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Scientists Remove Hunley's Rear Hatch

CHARLESTON, S.C. (AP) -- Scientists on Tuesday removed the rear hatch on the Confederate submarine H.L. Hunley, although the work won't immediately remove the questions surrounding the sinking of the sub in 1864.

The 40-foot, hand-cranked sub, the first in history to sink an enemy warship, sank off Charleston after sending the Union blockade ship Housatonic to the bottom on Feb. 17, 1864.

The eight Hunley crew members went down with the sub.

The Hunley has two towers with hatches but the rear hatch apparently was locked. After it was removed from the sub, which is in a conservation tank at a lab in North Charleston, the hatch was taken to the lab for X-rays.

The way the sub was configured, most of the crew would have had to have opened that hatch and escaped through the back tower.

The fact it was locked indicates the crew didn't sense an emergency in the last minutes of the sub, said state Sen. Glenn McConnell, R-Charleston and chairman of the South Carolina Hunley Commission.

"It ends any speculation that there was panic on board,'' he said.

Earlier this summer, scientists found that the forward hatch, where Capt. George Dixon would have been piloting the craft, was unlocked.

It's unclear whether that might have been an attempt to escape or simply bring more air into the submarine. Scientists have also speculated it may have simply been damaged while the submarine sat on the ocean floor for 136 years.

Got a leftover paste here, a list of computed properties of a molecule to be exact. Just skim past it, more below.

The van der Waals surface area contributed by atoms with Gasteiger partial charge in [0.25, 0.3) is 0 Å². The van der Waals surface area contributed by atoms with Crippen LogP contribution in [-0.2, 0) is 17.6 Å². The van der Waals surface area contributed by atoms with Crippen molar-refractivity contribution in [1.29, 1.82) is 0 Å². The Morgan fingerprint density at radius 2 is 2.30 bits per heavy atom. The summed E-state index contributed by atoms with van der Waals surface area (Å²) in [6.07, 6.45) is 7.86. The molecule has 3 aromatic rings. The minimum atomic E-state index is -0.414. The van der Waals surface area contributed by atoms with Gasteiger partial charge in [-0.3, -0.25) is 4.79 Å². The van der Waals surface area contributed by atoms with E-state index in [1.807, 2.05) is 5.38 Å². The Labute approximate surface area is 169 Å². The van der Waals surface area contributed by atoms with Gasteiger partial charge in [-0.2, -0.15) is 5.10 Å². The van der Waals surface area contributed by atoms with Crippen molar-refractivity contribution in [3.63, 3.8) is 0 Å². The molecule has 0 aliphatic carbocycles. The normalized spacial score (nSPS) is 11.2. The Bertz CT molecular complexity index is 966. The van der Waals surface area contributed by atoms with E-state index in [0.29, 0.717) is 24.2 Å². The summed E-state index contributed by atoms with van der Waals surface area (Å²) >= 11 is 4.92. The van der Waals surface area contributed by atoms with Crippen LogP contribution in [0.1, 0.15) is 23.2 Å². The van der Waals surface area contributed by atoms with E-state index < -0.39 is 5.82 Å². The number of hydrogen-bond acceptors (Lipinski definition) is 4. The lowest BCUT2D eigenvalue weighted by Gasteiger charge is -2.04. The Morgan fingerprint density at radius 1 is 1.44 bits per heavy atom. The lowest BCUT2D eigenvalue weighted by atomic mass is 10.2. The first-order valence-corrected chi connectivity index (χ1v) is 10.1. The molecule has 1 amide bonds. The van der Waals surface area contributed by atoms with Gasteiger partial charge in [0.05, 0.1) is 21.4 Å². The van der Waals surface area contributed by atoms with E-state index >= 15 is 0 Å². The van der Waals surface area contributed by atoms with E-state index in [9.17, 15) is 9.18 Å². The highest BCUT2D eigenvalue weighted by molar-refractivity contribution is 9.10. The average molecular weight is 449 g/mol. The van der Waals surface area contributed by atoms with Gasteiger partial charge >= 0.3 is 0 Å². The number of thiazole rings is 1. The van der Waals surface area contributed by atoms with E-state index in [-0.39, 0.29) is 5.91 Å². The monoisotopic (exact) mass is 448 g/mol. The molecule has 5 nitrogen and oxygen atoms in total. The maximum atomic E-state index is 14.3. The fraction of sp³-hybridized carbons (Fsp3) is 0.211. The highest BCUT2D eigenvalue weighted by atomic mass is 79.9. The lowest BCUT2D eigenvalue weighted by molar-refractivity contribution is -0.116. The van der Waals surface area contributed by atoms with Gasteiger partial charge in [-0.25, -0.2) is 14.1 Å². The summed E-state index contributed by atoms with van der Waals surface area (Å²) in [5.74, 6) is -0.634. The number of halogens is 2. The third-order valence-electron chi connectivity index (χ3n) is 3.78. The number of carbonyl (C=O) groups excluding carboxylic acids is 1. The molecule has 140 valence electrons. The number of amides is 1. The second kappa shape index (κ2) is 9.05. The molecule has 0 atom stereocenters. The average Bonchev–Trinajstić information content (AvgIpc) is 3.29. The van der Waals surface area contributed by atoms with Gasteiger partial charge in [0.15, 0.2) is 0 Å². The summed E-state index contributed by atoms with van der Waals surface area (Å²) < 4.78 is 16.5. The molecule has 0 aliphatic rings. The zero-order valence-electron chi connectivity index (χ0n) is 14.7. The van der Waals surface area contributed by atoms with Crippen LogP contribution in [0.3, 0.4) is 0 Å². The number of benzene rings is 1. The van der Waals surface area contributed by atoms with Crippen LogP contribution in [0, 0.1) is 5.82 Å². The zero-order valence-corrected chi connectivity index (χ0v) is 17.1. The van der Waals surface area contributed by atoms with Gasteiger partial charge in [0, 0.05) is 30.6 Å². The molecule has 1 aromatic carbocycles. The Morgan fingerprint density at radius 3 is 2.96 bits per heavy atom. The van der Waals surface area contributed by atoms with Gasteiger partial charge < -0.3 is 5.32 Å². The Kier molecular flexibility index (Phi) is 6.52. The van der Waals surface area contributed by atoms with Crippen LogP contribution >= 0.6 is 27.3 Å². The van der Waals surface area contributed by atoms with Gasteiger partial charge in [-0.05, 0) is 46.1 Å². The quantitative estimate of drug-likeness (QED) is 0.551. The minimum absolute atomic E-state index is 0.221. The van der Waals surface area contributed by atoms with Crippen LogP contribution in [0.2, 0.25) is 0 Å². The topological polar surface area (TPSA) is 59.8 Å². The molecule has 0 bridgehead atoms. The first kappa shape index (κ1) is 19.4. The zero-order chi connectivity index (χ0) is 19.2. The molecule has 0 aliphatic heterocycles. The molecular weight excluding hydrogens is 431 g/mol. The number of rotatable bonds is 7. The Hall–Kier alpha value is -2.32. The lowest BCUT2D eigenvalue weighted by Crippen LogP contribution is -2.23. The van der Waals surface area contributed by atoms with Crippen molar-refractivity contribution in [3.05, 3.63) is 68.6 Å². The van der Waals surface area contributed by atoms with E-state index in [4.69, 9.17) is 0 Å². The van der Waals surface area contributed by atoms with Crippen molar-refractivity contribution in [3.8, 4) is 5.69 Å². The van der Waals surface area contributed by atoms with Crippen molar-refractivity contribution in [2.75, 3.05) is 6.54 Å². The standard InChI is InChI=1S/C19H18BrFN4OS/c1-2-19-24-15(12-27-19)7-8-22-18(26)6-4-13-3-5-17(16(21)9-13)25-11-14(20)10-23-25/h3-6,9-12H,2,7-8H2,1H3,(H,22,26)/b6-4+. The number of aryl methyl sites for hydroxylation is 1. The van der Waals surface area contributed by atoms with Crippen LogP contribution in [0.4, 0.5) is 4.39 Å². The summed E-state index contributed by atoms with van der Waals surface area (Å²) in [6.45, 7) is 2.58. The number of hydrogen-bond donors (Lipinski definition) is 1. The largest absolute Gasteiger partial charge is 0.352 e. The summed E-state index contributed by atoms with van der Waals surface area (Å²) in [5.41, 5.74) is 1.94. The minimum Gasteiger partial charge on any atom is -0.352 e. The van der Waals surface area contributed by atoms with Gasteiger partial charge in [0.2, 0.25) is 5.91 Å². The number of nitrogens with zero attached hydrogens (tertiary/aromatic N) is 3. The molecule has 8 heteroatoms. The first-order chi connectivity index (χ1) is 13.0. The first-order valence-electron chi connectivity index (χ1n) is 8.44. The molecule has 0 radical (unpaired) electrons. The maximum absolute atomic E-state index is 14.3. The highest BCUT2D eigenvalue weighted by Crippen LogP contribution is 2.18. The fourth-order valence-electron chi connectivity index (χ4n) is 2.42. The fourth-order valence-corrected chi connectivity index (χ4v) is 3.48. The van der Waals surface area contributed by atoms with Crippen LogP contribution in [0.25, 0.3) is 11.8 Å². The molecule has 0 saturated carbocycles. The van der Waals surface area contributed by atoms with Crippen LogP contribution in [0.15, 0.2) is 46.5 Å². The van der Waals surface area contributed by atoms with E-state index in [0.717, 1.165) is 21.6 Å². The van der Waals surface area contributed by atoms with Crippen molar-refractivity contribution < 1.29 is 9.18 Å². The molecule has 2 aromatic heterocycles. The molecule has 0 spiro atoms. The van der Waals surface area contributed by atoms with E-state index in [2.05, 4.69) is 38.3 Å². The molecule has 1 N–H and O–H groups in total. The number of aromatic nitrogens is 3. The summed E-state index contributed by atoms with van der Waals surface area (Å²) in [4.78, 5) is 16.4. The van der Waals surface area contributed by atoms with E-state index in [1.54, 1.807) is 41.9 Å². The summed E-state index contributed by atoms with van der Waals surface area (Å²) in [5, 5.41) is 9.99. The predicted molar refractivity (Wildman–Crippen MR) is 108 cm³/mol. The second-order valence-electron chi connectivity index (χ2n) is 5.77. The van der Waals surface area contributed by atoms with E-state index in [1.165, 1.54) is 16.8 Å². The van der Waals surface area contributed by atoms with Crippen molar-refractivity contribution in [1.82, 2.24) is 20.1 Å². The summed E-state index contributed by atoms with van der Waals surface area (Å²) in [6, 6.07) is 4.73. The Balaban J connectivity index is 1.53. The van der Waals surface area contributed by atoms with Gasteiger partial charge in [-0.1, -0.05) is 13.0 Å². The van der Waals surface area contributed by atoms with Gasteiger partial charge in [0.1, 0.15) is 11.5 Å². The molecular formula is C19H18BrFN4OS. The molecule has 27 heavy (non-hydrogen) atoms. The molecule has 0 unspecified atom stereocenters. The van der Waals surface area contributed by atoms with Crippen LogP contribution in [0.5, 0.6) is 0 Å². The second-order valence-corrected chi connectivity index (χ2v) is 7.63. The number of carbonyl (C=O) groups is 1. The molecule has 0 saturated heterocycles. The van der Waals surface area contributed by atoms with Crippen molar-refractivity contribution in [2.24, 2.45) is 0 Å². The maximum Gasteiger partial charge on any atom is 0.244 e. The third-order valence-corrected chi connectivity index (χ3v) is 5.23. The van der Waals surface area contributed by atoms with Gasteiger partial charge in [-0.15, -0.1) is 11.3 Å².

"I don't think there was any attempt to escape the submarine that night,'' McConnell said. "Any attempt to get out of the submarine would have been to the back.''

The remains of the crewmen, he said, were all found at their duty stations.

Removing the rear hatch will allow scientists a chance to study a section of the sub that they have not been able to get to since it was raised more than six years ago.

The rear hatch also contains a glass view port which must be removed before scientists can conserve the Hunley.

With the rear hatch locked "the story turns back to the front tower and why was it unlocked,'' McConnell said. "Did it get damaged or did he (Dixon) have it unlocked for a purpose?''

McConnell said the explanation may turn again to whether the crew suffocated, perhaps miscalculating the amount of oxygen they had.

One important clue will be an X-ray of the valves of the pumping system which are now encrusted with sediment.

The position of the valves should indicate whether the pump was set to take water in or out of the ballast tanks or, in the event the Hunley had taken on water, to pump it out of the crew compartment, McConnell said.

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